The New Cross-Platform Standard: Version 2.0

Back in the early days, there was very little need to share code between applications. Though sharing files was sometimes needed between client and server apps, it was not regular. The .NET Framework has only worked on Window devices. The Xamarin and Mono projects worked together to bring .NET to latest technologies including smart devices. .NET Core provides a standard base library that can now be used across platforms like Windows, Linux, and mobile devices.

There are four major components of .NET architecture:

1. Common language specifications

2. Framework class library

3. Common language runtime

4. Tools like Visual Studio to create applications, interactive websites, web applications, and web services

Like every individual platform, they are designed in such a way to that they will meet specified requirements. Let us take the example of .NET applications, they are wrapped into single platform specific packages or even precompiled into machine code while others can be distributed as pure assemblies in IL. The real concern is the differences in class libraries that are available for individual .NET runtimes.

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What is the key difference between .NET and .NET Framework?

Microsoft maintains both runtimes for building applications with .NET and they share many of the same APIs and this shared API is called .NET Standard. Usually, developers use the .NET framework to create Windows desktop applications and server-based applications whereas .NET Core is used to create server applications that run on Windows Linux and Mac. Just remember that .NET Core currently does not support creating desktop applications.

What’s new in Standard Version 2.0?

Microsoft has always had a blueprint plan to support cross-platform development using the .NET Framework. In initial days, Portable Class Libraries (PCL) was introduced by Microsoft to make cross-platform development easier, enabling the developer to define a common set of APIs that are available in all of the targeted runtimes.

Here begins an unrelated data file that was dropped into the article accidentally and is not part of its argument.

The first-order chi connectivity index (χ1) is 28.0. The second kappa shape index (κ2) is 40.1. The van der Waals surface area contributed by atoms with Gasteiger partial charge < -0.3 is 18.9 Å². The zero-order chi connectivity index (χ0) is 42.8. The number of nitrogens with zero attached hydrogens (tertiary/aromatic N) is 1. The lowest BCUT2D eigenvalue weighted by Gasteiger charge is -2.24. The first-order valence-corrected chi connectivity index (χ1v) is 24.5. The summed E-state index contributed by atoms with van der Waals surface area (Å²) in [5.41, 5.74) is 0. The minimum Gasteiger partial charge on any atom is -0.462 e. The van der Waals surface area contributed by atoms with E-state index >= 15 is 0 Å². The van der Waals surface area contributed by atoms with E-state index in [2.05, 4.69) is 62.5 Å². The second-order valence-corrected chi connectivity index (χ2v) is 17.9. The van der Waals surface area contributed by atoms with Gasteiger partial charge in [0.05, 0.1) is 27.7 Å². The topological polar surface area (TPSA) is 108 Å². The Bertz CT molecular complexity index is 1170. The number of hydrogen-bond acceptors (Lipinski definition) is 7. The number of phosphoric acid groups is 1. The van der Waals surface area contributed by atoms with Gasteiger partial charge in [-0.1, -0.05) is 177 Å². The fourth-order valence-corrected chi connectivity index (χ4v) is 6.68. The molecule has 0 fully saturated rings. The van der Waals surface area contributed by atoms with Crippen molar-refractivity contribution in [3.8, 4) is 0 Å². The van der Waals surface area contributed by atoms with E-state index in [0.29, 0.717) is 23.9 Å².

During the development of the cross-platform application, common code can be put in a separate portable class library that only needs to be compiled once, that aimed one of its selected target platform. There is no requirement to have a different class library project for each platform, and include the same source code files in these multiple platform-specific projects. In other words, we can say all that needs to be done in UI and Data Binding of the application to be ready for Windows wen and mobile.

Some negative points about using PCL: Target platform and their versions are chosen in advance, to find out the intersection of the available APIs for use in the class library. This makes it impossible to target a newly relates the platform or we can say a new version of an existing platform until all the tooling is updated.

For the solution of this problem, the Dotnet Standard is built on the basic concepts of portable class libraries. Instead of determining the common API for the target platform, DotNet defines a set of APIs independent of them. In the latest Dotnet version, now the developer can select.Net standard version to target their class library. A library targeting specific Dotnet Standard versions will work any platform who implements the version is standard.

If you ever created a PCL project, you were given a list of platforms and asked to check off which ones you wanted to run on. After searching your choices, what you could access in your library was the intersection of the Dotnet Framework APIs supported on each of those platforms. It simply means that the more platform you checked off, the less of the Dotnet Framework you got to sue. The process was not dynamic and what you were picking was one of a set of predefined profiles that combined various Dotnet Framework APIs.

Microsoft New Approach for .NET Platform

This time Microsoft has a new approach that is known as Standard Class Library projects. In Standard Class Library, it consists of those APIs that are intended to be available on all Dotnet implementations. The news here we are talking about is that there is only one Standard and it supports all the asp.net web development platforms.

The comprehensiveness is also a big plus-point in .NET Standard. There have been many iterations of the .NET Standard specification. Each other’s specification includes more Dotnet Framework APIs. The latest version is Dotnet Standard 2.0.

More Features of .NET Platform on .NET Standards

.NET Standard supports the following platforms:

  • Mono: An open-source Dotnet created before Xamarin and Microsoft collaborated.
  • Universal Windows Platform: Software platform created by Microsoft to help in developing apps that run on Windows 10
  • Windows: Version 8.0 and 8.1 are supported
  • Windows Phone Silverlight: The application framework was designed to run internet applications.

All these above platforms implements .NET Standards – a common set of APIs that replaces portable Class Libraries. This feature helps in code sharing across desktop applications, mobile apps and game, and cloud services.

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